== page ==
Proof. Since 𝑑𝑝(𝑇𝑛(𝑥0),𝑇𝑛+𝑘(𝑥0))→0 as ğ‘›â†’âˆž, 𝜖>0, ∃𝑛0>0s.t.∀𝑛≥𝑛0𝑑𝑝𝑇𝑛𝑥0,𝑇𝑛+𝑘𝑥0<𝜖.(2.2) Then 𝑑𝑝(𝑇𝑛0(𝑥0),𝑇𝑘(𝑇𝑛0(𝑥0)))<𝜖. Therefore 𝑇𝑛0(𝑥0) is an 𝜖-fixed point of 𝑇𝑘.

Theorem 2.4. Let (𝑋,𝑝) be a dualistic partial metric space and let 𝑇∶𝑋→𝑋 be a map also for all 𝑥,𝑦∈𝑋, 𝑑𝑝(𝑇𝑥,𝑇𝑦)≤𝑐𝑑𝑝(𝑥,𝑦)0<𝑐<1,(2.3) then 𝑇 has an 𝜖-fixed point in partial metric. Moreover, if 𝑥,𝑦∈𝑋 are 𝜖-fixed points of 𝑇, then 𝑑𝑝(𝑥,𝑦)≤2𝜖/(1−𝑐).

Proof. Suppose 𝑥∈𝑋, then 𝑑𝑝𝑇𝑛(𝑥),𝑇𝑛+1(𝑥)=𝑑𝑝𝑇𝑇𝑛−1(𝑥),𝑇(𝑇𝑛(𝑥))≤𝑐𝑑𝑝𝑇𝑛−1(𝑥),𝑇𝑛(𝑥)≤⋯≤𝑐𝑛−1𝑑𝑝𝑇(𝑥),𝑇2(𝑥)≤𝑐𝑛𝑑𝑝(𝑥,𝑇𝑥).(2.4) Therefore 𝑑𝑝(𝑇𝑛(𝑥),𝑇𝑛+1(𝑥))→0 as ğ‘›â†’âˆž. From Theorem 2.3, 𝑇 has an 𝜖-fixed point and Since 𝑑𝑝(𝑥,𝑦)≤𝑑𝑝(𝑥,𝑇𝑥)+𝑑𝑝(𝑇𝑥,𝑇𝑦)+𝑑𝑝(𝑦,𝑇𝑦)≤2𝜖+𝑐𝑑𝑝(𝑥,𝑦).(2.5) Then 𝑑𝑝(𝑥,𝑦)≤2𝜖/(1−𝑐).

Theorem 2.5. Let 𝑇 be a mapping of a dualistic partial metric space (𝑋,𝑝) into itself such that ||||||||𝑝(𝑇𝑥,𝑇𝑦)≤𝑐𝑝(𝑥,𝑦)0<𝑐<1(2.6) for all 𝑥,𝑦∈𝑋. Then 𝑇𝑘 has an 𝜖-fixed point, for all 𝑘.

Proof. Fix 𝑥∈𝑋, then it is clear that, for each 𝑥∈𝑁, ||𝑝(𝑇𝑛𝑥,𝑇𝑛||𝑥)≤𝑐𝑛||||,||𝑝𝑇𝑝(𝑥,𝑥)𝑛𝑥,𝑇𝑛+1𝑥||≤𝑐𝑛||||,𝑝(𝑥,𝑇𝑥)(2.7) also 𝑑𝑝𝑇𝑛𝑥,𝑇𝑛+1𝑥+𝑝(𝑇𝑛𝑥,𝑇𝑛𝑇𝑥)=𝑝𝑛𝑥,𝑇𝑛+1𝑥.(2.8) We deduce that 𝑑𝑝𝑇𝑛𝑥,𝑇𝑛+1𝑥∣+𝑝(𝑇𝑛𝑥,𝑇𝑛𝑥)≤𝑐𝑛||||𝑝(𝑥,𝑇𝑥).(2.9) Hence 𝑑𝑝𝑇𝑛(𝑥),𝑇𝑛+1(𝑥)=𝑐𝑛||||−||𝑝(𝑥,𝑇𝑥)𝑝(𝑇𝑛𝑥,𝑇𝑛||𝑥)≤𝑐𝑛||||+||𝑝(𝑥,𝑇𝑥)𝑝(𝑇𝑛𝑥,𝑇𝑛||𝑥)≤𝑐𝑛||||−||||.𝑝(𝑥,𝑇𝑥)𝑝(𝑥,𝑥)(2.10)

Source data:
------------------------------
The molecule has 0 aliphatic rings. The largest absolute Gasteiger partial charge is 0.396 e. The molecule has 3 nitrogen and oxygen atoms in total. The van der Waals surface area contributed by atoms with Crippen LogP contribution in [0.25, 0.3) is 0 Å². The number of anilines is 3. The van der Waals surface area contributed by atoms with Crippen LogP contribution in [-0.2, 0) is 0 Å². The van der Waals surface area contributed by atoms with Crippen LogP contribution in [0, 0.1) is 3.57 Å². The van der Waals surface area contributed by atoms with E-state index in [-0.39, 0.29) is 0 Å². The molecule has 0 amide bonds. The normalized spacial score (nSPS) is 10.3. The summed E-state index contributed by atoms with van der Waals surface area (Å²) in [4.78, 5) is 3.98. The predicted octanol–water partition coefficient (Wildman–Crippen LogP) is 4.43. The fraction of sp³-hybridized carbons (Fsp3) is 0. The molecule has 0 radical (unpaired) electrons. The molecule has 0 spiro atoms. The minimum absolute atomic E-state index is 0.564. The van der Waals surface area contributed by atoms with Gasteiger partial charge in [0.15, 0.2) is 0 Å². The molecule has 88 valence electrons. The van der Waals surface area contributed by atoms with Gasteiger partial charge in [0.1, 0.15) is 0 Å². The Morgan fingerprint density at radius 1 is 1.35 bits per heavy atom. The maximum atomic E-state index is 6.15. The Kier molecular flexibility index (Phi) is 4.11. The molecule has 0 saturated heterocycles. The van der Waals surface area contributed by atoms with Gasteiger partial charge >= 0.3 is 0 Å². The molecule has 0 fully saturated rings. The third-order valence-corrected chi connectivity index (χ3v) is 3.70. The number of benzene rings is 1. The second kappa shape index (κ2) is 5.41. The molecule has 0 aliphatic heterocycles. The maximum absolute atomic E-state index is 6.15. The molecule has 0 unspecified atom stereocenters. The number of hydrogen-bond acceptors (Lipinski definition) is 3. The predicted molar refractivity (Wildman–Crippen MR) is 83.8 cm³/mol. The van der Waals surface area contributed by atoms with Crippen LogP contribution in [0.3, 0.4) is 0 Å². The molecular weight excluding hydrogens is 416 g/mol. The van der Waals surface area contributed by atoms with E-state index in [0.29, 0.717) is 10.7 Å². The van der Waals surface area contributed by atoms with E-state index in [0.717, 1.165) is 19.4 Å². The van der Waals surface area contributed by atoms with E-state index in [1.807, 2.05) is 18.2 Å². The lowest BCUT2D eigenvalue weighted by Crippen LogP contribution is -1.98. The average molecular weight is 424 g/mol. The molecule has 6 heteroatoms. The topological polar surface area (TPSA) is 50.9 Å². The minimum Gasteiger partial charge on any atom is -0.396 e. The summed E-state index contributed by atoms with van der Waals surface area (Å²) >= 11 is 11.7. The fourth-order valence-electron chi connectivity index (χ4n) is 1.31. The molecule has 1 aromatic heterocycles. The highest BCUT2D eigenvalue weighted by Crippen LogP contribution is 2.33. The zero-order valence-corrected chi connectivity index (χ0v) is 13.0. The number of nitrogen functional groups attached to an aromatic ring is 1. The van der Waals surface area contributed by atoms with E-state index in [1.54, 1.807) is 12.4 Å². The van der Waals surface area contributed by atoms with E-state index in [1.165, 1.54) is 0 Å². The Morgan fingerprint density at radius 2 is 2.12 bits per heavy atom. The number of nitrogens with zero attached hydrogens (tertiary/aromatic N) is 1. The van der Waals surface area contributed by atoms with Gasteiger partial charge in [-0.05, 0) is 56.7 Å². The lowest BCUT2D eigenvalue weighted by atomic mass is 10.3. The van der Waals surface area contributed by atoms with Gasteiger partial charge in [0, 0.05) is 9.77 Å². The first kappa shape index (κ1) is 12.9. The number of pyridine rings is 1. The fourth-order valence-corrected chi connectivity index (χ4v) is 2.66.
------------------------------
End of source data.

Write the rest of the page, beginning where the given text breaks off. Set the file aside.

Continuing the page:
Therefore, for 𝑘,𝑛∈𝑁, 𝑑𝑝𝑇𝑛(𝑥),𝑇𝑛+𝑘(𝑥)≤𝑑𝑝𝑇𝑛(𝑥),𝑇𝑛+1(𝑥)+⋯+𝑑𝑝𝑇𝑛+𝑘−1(𝑥),𝑇𝑛+𝑘≤𝑐(𝑥)𝑛+⋯+𝑐𝑛+𝑘−1||||+||||≤𝑐𝑝(𝑥,𝑇𝑥)𝑝(𝑥,𝑥)𝑛||||+||||.1−𝑐𝑝(𝑥,𝑇𝑥)𝑝(𝑥,𝑥)(2.11)
Similarly, we obtain that 𝑑𝑝𝑇𝑛+𝑘(𝑥),𝑇𝑛≤𝑐(𝑥)𝑛||||+||||.1−𝑐𝑝(𝑥,𝑇𝑥)𝑝(𝑥,𝑥)(2.12) Then limğ‘›â†’âˆžğ‘‘ğ‘î€·ğ‘‡ğ‘›+𝑘(𝑥),𝑇𝑛(𝑥)=0.(2.13) Therefore, 𝑇𝑘 has an 𝜖-fixed point.

Example 2.6. Let 𝑋=(−∞,−2], and let p be the dualistic metric on 𝑋 given by 𝑝(𝑥,𝑦)=𝑥∨𝑦,(2.14) for all 𝑥,𝑦∈𝑋.

Let 𝑇 be the mapping from 𝑋 into itself defined by 𝑇(𝑥)=𝑥+1, for all 𝑋=(−∞,−2]. It is immediate to see that 1𝑝(𝑇(𝑥),𝑇(𝑦))≤2𝑝(𝑥,𝑦),(2.15) for all 𝑥⋅𝑦∈𝑋. However, 𝑇 has no fixed point, of course. But by the Theorem 2.5, for every 𝜖>0, 𝑇 has an 𝜖-fixed point. That is, there exists 𝑥𝑜∈𝑋 such that 𝑑𝑝𝑇𝑥0,𝑥0≤𝜖,𝜖>0,(2.16) since 𝑑𝑝𝑇𝑥0,𝑥0𝑇𝑥=𝑝0,𝑥0𝑇𝑥−𝑝0,𝑇𝑥0𝑥=𝑝0+1,𝑥0𝑥−𝑝0+1,𝑥0+1=𝑥0𝑥+1−0+1=0≤𝜖.(2.17)

Theorem 2.7. Let 𝑇 be a mapping of a dualistic partial metric space (𝑋,𝑝) into itself such that 𝑑𝑝(𝑇𝑥,𝑇𝑦)∣≤𝛽(𝑑𝑝(𝑥,𝑇𝑥)+𝑑𝑝(𝑦,𝑇𝑦)) where 2𝛽<1.
If 𝑥0 is an 𝜖-fixed point for 𝑇, then 𝑇𝑥0 is an 𝜖-fixed point for 𝑇2.

Proof. We have 𝑑𝑝𝑇𝑥,𝑇2𝑥𝑑≤𝛽𝑝(𝑥,𝑇𝑥)+𝑑𝑝𝑇𝑥,𝑇2𝑥,(2.18) therefore 𝑑𝑝𝑇𝑥,𝑇2𝑥≤𝛽𝑑1−𝛽𝑝(𝑥,𝑇𝑥).(2.19) Since 2𝛽<1, 𝑑𝑝𝑇𝑥,𝑇2𝑥≤𝑑𝑝(𝑥,𝑇𝑥).(2.20) Since 𝑥0 is an 𝜖-fixed point for 𝑇, then 𝑑𝑝(𝑇𝑥0,𝑇2𝑥0)≤𝜖. So 𝑇𝑥0 is an 𝜖-fixed point for 𝑇2.

Theorem 2.8. Let (𝑋,𝑝) be a dualistic partial metric, and let 𝑇∶𝑋→𝑋 be a mapping and 𝜖>0. If 𝑑𝑝(𝑇𝑥,𝑇𝑦)≤𝛼𝑑𝑝(𝑥,𝑇𝑥)+𝛽𝑑𝑝(𝑦,𝑇𝑦) and 𝛼+𝛽<1. then 𝑇 has 𝜖-fixed point. Moreover, if 𝑥,𝑦∈𝑋 are 𝜖-fixed points of 𝑇, then 𝑑𝑝(𝑥,𝑦)≤(2+𝛼+𝛽)𝜖.

Proof. We have 𝑑𝑝𝑇𝑥,𝑇2𝑥≤𝛼𝑑𝑝(𝑥,𝑇𝑥)+𝛽𝑑𝑝𝑇𝑥,𝑇2𝑥.(2.21) Therefore 𝑑𝑝𝑇𝑥,𝑇2𝑥≤𝛼𝑑1−𝛽𝑝(𝑥,𝑇𝑥),(2.22) also 𝑑𝑝𝑇2𝑥,𝑇3𝑥≤𝛼𝑑𝑝𝑇𝑥,𝑇2𝑥+𝛽𝑑𝑝𝑇2𝑥,𝑇3𝑥,(2.23) so 𝑑𝑝𝑇2𝑥,𝑇3𝑥≤𝛼1−𝛽2𝑑𝑝𝑇𝑥,𝑇2𝑥(2.24) and for every 𝑛≥1, we have 𝑑𝑝𝑇𝑛𝑥,𝑇𝑛+1𝑥≤𝛼1−𝛽𝑛𝑑𝑝𝛼(𝑥,𝑇𝑥),1−𝛽<1.(2.25) Thus, since 𝛼/(1−𝛽)<1,   𝑑𝑝(𝑇𝑛𝑥,𝑇𝑛+1𝑥)→0 as ğ‘›â†’âˆž. Now, by Theorem 2.3, 𝑇 has an 𝜖-fixed point and since 𝑑𝑝(𝑥,𝑦)≤𝑑𝑝(𝑥,𝑇𝑥)+𝑑𝑝(𝑇𝑥,𝑇𝑦)+𝑑𝑝(𝑦,𝑇𝑦)≤(1+𝛼)𝑑𝑝(𝑥,𝑇𝑥)+(1+𝛽)𝑑𝑝(𝑦,𝑇𝑦).(2.26) Then 𝑑𝑝(𝑥,𝑦)≤(2+𝛼+𝛽)𝜖.

Corollary 2.9. Let (𝑋,𝑝) be a dualistic partial metric, and let 𝑇∶𝑋→𝑋 be a mapping and 𝜖>0. If 𝑑𝑝(𝑇𝑥,𝑇𝑦)∣≤𝛽(𝑑𝑝(𝑥,𝑇𝑥)+𝑑𝑝(𝑦,𝑇𝑦)) and 2𝛽<1, then 𝑇 has an 𝜖-fixed point.